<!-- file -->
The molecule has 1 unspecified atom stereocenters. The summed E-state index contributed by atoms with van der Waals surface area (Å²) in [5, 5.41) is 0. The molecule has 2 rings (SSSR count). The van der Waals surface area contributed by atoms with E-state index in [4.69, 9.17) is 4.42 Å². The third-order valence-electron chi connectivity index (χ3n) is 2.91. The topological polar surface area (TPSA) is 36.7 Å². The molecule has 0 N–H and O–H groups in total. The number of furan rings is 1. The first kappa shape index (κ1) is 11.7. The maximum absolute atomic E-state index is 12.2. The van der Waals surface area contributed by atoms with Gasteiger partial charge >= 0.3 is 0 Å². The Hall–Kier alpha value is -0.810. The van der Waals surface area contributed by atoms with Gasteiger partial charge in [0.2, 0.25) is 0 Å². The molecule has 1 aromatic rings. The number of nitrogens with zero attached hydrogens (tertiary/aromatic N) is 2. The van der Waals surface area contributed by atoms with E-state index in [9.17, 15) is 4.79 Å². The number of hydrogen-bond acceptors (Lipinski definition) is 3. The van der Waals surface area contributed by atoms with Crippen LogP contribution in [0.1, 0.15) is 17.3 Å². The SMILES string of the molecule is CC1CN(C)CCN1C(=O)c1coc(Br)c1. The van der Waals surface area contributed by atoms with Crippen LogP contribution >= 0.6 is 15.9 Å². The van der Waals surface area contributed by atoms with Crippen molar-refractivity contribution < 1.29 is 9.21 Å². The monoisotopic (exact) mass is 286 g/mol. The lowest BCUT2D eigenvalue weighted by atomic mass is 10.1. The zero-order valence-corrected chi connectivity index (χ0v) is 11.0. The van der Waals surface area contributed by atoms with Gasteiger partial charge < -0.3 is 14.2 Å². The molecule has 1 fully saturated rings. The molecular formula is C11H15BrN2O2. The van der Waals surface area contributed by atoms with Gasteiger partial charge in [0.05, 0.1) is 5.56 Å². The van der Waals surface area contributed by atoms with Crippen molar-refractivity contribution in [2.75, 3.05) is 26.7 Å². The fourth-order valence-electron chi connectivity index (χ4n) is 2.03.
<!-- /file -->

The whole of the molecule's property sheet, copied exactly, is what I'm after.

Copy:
The molecule has 1 unspecified atom stereocenters. The summed E-state index contributed by atoms with van der Waals surface area (Å²) in [5, 5.41) is 0. The molecule has 2 rings (SSSR count). The van der Waals surface area contributed by atoms with E-state index in [4.69, 9.17) is 4.42 Å². The third-order valence-electron chi connectivity index (χ3n) is 2.91. The topological polar surface area (TPSA) is 36.7 Å². The molecule has 0 N–H and O–H groups in total. The number of furan rings is 1. The first kappa shape index (κ1) is 11.7. The maximum absolute atomic E-state index is 12.2. The van der Waals surface area contributed by atoms with Gasteiger partial charge >= 0.3 is 0 Å². The Hall–Kier alpha value is -0.810. The van der Waals surface area contributed by atoms with Gasteiger partial charge in [0.2, 0.25) is 0 Å². The molecule has 1 aromatic rings. The number of nitrogens with zero attached hydrogens (tertiary/aromatic N) is 2. The van der Waals surface area contributed by atoms with E-state index in [9.17, 15) is 4.79 Å². The number of hydrogen-bond acceptors (Lipinski definition) is 3. The van der Waals surface area contributed by atoms with Crippen LogP contribution in [0.1, 0.15) is 17.3 Å². The SMILES string of the molecule is CC1CN(C)CCN1C(=O)c1coc(Br)c1. The van der Waals surface area contributed by atoms with Crippen LogP contribution >= 0.6 is 15.9 Å². The van der Waals surface area contributed by atoms with Crippen molar-refractivity contribution < 1.29 is 9.21 Å². The monoisotopic (exact) mass is 286 g/mol. The lowest BCUT2D eigenvalue weighted by atomic mass is 10.1. The zero-order valence-corrected chi connectivity index (χ0v) is 11.0. The van der Waals surface area contributed by atoms with Gasteiger partial charge < -0.3 is 14.2 Å². The molecule has 1 fully saturated rings. The molecular formula is C11H15BrN2O2. The van der Waals surface area contributed by atoms with Gasteiger partial charge in [0.05, 0.1) is 5.56 Å². The van der Waals surface area contributed by atoms with Crippen molar-refractivity contribution in [2.75, 3.05) is 26.7 Å². The fourth-order valence-electron chi connectivity index (χ4n) is 2.03.